DIY Chatroom Home Improvement Forum

DIY Chatroom Home Improvement Forum (http://www.diychatroom.com/)
-   Electrical (http://www.diychatroom.com/f18/)
-   -   A discussion on the Proper grounding for portable generators (http://www.diychatroom.com/f18/discussion-proper-grounding-portable-generators-148672/)

Stubbie 06-30-2012 02:22 AM

A discussion on the Proper grounding for portable generators
 
There are 3 areas for grounding portable generators. 1.) When the generator is used as a power source at a job site and only cord and plug loads are used. 2.) When the generator is vehicle mounted and 3.) When the portable generator is used for stand by power for a homes premise wiring.

250.34(A) covers the first one but remember there can be local jurisdictional amendments that require a ground rod at the generator and the frame will not satisfy local code for the grounding electrode..

Ok .. I started ... I'll add more later but I'm past my time to get some sleep. Lets keep it civil and have a professional discussion. We won't agree at first but I think in the end it will be clear.

AllanJ 06-30-2012 06:40 AM

Consider the following situation: I have a portable generator that may be connected to the home wiring via an extension cord plugging onto a male receptacle (inlet) on the side of the house. Here are the constraints I will impose:

1. The main panel will not be modified to separate grounds and neutrals.
2. The generator will not be modified in a destructive or warranty-voiding manner.

We can imagine a poll question (use replies as opposed to a real forum poll question) as to choosing do-able (not necessarily kosher) workarounds.

(Some generators have an exposed ground/neutral bond to be in place for field use and removed for home wiring use to satisfy the conditions above.)

Speedy Petey 06-30-2012 07:18 AM

IMO, a portable generator that uses only the receptacles built into the unit to provide power, even to a structure, does NOT require a grounding electrode, and the neutral/ground bond should remain in place as it is from the factory.

stickboy1375 06-30-2012 07:43 AM

Quote:

Originally Posted by Speedy Petey (Post 954568)
the neutral/ground bond should remain in place as it is from the factory.

Some generator manufacturer's provide instructions for removing the bond and new labeling to place on the generator.

Speedy Petey 06-30-2012 07:50 AM

Quote:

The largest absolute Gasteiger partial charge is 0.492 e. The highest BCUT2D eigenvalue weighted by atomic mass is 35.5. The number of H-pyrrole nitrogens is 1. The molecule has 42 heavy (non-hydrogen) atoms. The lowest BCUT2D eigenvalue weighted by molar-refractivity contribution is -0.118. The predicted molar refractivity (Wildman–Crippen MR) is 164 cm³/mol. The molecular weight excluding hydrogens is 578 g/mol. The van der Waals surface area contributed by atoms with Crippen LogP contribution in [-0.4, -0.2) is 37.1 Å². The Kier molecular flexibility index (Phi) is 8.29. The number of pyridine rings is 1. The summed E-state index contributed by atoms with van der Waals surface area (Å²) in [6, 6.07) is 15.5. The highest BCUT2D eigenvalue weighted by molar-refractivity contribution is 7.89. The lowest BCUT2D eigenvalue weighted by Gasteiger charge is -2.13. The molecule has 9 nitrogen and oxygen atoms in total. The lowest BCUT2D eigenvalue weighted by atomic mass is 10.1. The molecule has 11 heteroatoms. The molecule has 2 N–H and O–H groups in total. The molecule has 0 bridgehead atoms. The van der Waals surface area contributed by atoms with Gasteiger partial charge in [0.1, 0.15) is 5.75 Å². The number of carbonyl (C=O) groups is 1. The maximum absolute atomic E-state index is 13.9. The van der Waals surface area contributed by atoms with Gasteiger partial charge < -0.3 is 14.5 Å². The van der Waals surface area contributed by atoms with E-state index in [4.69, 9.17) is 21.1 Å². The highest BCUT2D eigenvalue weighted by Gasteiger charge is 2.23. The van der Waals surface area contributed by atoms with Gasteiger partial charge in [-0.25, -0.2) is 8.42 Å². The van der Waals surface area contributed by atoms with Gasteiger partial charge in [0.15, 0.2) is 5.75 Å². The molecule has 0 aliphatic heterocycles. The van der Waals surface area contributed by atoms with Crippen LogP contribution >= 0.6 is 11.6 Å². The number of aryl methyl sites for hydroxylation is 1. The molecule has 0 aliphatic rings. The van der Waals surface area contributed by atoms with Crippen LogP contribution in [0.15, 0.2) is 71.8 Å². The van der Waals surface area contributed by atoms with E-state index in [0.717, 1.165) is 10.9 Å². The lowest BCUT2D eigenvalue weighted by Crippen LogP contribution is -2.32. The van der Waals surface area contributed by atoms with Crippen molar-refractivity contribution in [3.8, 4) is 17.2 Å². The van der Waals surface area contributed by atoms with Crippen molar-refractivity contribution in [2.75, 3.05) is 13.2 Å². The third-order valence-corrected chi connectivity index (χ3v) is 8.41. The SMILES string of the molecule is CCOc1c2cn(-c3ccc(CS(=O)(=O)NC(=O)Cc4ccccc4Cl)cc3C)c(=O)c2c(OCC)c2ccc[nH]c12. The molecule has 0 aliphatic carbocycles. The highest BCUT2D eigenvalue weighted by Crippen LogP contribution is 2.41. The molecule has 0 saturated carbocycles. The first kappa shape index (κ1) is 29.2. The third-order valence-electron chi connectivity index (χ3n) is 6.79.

Originally Posted by stickboy1375 (Post 954575)
Some generator manufacturer's provide instructions for removing the bond and new labeling to place on the generator.

Ahhh, good to know. I was not aware of this. :thumbsup:

Even so, if only receptacles are used on the genset the bond should still remain in place. DO you agree?

stickboy1375 06-30-2012 07:52 AM

Quote:

Originally Posted by Speedy Petey (Post 954577)
Ahhh, good to know. I was not aware of this. :thumbsup:

Even so, if only receptacles are used on the genset the bond should still remain in place. DO you agree?

For the obvious safety reasons, yes. We both know these generators are never just going to be used at a structure.

andrew79 06-30-2012 10:34 AM

Quote:

Originally Posted by stickboy1375 (Post 954580)
For the obvious safety reasons, yes. We both know these generators are never just going to be used at a structure.

So at this point you would think that the adjustments need to be made on the house tie in side to avoid having to take out and replace the bond wire in the genny every time you use it for a different application.

I've done some searching and the only thing i can find on actually driving in a ground rod at the genny location is that it's suggested only if the distance is far from the house, otherwise it should be tied into the house grounding system to keep the same potential. Don't have a code reference on it just searched threads from other forums. What they suggest if the genny is a long distance out is to drive a ground rod in and bond the case to the ground rod. I can see why they say this as you don't want a potential difference between your two ground points but i can't see why anyone would want to install a genny far enough from a house that it would make a difference

so assuming that we can't modify the ground then that leaves us with the option of switching the neutral out to break the n/g bond. my reasoning on not switching out the ground is that if you disconnect the house ground and your house gets hit by lightning(a storm is usually when we have a genny on) that the genny ground probably isn't going to be able to handle that sort of jolt.

stickboy1375 06-30-2012 10:46 AM

Quote:

Originally Posted by andrew79 (Post 954694)

I've done some searching and the only thing i can find on actually driving in a ground rod at the genny location is that it's suggested only if the distance is far from the house, otherwise it should be tied into the house grounding system to keep the same potential. Don't have a code reference on it just searched threads from other forums. What they suggest if the genny is a long distance out is to drive a ground rod in and bond the case to the ground rod. I can see why they say this as you don't want a potential difference between your two ground points but i can't see why anyone would want to install a genny far enough from a house that it would make a difference

If the generator truly is a SDS, then article 250.30 takes place... as a side note, if the generator is not a SDS, and is remotely located and you still want to drive a ground rod, then at that point it is an auxiliary ground rod, and maybe will help with a lightning strike? :)